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2018 rule changesAnthem decision stays out of rulebook, but policy is that protests will be not seen, not heard

Anthem decision stays out of rulebook, but policy is that protests will be not seen, not heard

 

After punting the issue at the annual meeting in March, NFL owners passed a resolution to prevent players from protesting on the field during the National Anthem.

In deference to the reader’s intelligence, I will forego summarizing how we got to this point.

Decisions will be left up to the team as to what they require their players to do, but the league has made it optional to be on the field for the Anthem, and that players that are on the field “shall stand and show respect for the flag and the Anthem,” as stated by NFL commissioner Roger Goodell.

Next sentence: “It was unfortunate that on-field protests created a false perception among many that thousands of NFL players were unpatriotic. This is not and was never the case.” In other words, there was no disrespect in the first place.

There was really a no-win situation for the NFL, but this pivoted far from the totally ill-advised trial balloon floated yesterday that 15-yard fouls would be assessed for silent protest. The policies and the gameday manuals of the league indicate that the teams would be on the field as a broadcast/logistics matter, but not in the context of player protests.

The manuals further address the Anthem logistics, such as having flags in good condition and having an organized and respectful ceremony. These are intended as operational instructions, and not an area to house any “governing” policies, which are attached as resolutions to the league’s constitution and bylaws. Any references that state that players are compelled to be on the field will be revised.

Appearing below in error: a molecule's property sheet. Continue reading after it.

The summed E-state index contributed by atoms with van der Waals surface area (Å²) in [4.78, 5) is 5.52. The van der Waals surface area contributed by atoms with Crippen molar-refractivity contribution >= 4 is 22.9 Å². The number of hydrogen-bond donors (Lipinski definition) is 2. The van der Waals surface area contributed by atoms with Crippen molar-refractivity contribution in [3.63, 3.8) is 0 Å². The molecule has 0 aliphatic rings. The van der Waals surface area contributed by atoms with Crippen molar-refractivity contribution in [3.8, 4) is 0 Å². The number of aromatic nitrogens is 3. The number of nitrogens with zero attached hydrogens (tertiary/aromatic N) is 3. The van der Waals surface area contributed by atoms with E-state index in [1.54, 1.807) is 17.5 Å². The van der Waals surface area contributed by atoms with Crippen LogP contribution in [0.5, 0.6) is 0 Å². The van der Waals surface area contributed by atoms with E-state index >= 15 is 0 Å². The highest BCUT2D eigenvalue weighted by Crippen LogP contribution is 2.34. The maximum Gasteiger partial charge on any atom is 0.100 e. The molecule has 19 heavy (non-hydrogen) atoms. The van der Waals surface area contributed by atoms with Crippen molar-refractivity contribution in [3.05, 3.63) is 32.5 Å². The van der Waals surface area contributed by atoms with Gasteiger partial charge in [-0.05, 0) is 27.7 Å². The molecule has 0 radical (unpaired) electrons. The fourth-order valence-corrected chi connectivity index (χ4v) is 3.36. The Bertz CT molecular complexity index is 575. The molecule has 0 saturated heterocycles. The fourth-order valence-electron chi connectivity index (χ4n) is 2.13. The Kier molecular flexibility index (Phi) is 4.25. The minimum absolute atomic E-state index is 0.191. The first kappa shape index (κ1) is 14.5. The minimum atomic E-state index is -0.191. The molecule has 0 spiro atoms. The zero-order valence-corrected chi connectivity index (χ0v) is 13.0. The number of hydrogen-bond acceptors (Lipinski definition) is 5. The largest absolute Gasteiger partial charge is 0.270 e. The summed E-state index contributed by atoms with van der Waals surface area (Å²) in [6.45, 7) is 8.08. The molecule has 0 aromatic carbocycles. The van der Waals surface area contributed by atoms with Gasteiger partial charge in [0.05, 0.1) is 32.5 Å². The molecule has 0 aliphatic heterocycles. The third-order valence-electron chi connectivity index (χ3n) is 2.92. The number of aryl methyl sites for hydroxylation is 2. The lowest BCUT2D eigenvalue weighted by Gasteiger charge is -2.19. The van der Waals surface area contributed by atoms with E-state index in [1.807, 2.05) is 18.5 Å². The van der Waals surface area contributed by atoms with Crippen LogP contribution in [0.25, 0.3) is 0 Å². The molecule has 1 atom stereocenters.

The broad language of the policy seems to encircle any perceived statement during the Anthem, even though players are standing.

The players union was not consulted, although the policy appears to be crafted in a way to not touch any electrified rails in the Collective Bargaining Agreement. Players are not bound by the policies in the gameday manuals, because they are not part of the CBA and aren’t even given to the players in the first place.

In the end, it is still another punt by the NFL’s 32 owners. While they are contributing a significant amount of money ($90 million in matching funds) to a “players coalition” to address social-justice issues, they have stopped the teakettle from whistling by removing the whistle.

The policy passed by the owners is below.

NFL policy resolution on National Anthem

The 32 member clubs of the National Football League have reaffirmed their strong commitment to work alongside our players to strengthen our communities and advance social justice.  The unique platform that we have created is unprecedented in its scope, and will provide extraordinary resources in support of programs to promote positive social change in our communities. 

The membership also strongly believes that:

  1. All team and league personnel on the field shall stand and show respect for the flag and the Anthem.
  2. The Game Operations Manual will be revised to remove the requirement that all players be on the field for the Anthem.
  3. Personnel who choose not to stand for the Anthem may stay in the locker room or in a similar location off the field until after the Anthem has been performed.
  4. A club will be fined by the League if its personnel are on the field and do not stand and show respect for the flag and the Anthem.
  5. Each club may develop its own work rules, consistent with the above principles, regarding its personnel who do not stand and show respect for the flag and the Anthem.
  6. The Commissioner will impose appropriate discipline on league personnel who do not stand and show respect for the flag and the Anthem.​
Ben Austro
Ben Austro
Ben Austro is the editor and founder of Football Zebras and the author of So You Think You Know Football?: The Armchair Ref's Guide to the Official Rules (on sale now)

One thought on “Anthem decision stays out of rulebook, but policy is that protests will be not seen, not heard

  1. The NFL, where kneeling to protest the slaughter of innocents is almost as severe a crime as assault. Good thing we have our priorities straight.

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